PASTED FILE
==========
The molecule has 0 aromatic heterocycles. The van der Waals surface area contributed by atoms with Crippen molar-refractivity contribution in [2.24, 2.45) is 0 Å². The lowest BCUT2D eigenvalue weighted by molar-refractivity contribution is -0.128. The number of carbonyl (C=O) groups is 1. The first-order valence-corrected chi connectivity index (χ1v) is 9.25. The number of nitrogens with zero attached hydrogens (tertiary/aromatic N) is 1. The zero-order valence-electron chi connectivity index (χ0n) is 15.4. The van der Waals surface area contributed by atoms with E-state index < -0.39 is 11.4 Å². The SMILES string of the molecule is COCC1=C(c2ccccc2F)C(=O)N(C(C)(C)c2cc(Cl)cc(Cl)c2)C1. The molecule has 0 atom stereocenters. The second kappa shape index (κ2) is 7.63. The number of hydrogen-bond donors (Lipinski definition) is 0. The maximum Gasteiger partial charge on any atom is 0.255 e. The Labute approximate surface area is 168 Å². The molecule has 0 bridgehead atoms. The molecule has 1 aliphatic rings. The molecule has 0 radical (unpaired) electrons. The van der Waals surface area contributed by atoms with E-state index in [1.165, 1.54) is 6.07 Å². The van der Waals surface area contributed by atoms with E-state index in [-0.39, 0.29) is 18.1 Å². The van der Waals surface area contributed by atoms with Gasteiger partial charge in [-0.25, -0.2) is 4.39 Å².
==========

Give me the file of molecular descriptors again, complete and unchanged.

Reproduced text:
The molecule has 0 aromatic heterocycles. The van der Waals surface area contributed by atoms with Crippen molar-refractivity contribution in [2.24, 2.45) is 0 Å². The lowest BCUT2D eigenvalue weighted by molar-refractivity contribution is -0.128. The number of carbonyl (C=O) groups is 1. The first-order valence-corrected chi connectivity index (χ1v) is 9.25. The number of nitrogens with zero attached hydrogens (tertiary/aromatic N) is 1. The zero-order valence-electron chi connectivity index (χ0n) is 15.4. The van der Waals surface area contributed by atoms with E-state index < -0.39 is 11.4 Å². The SMILES string of the molecule is COCC1=C(c2ccccc2F)C(=O)N(C(C)(C)c2cc(Cl)cc(Cl)c2)C1. The molecule has 0 atom stereocenters. The second kappa shape index (κ2) is 7.63. The number of hydrogen-bond donors (Lipinski definition) is 0. The maximum Gasteiger partial charge on any atom is 0.255 e. The Labute approximate surface area is 168 Å². The molecule has 0 bridgehead atoms. The molecule has 1 aliphatic rings. The molecule has 0 radical (unpaired) electrons. The van der Waals surface area contributed by atoms with E-state index in [1.165, 1.54) is 6.07 Å². The van der Waals surface area contributed by atoms with E-state index in [-0.39, 0.29) is 18.1 Å². The van der Waals surface area contributed by atoms with Gasteiger partial charge in [-0.25, -0.2) is 4.39 Å².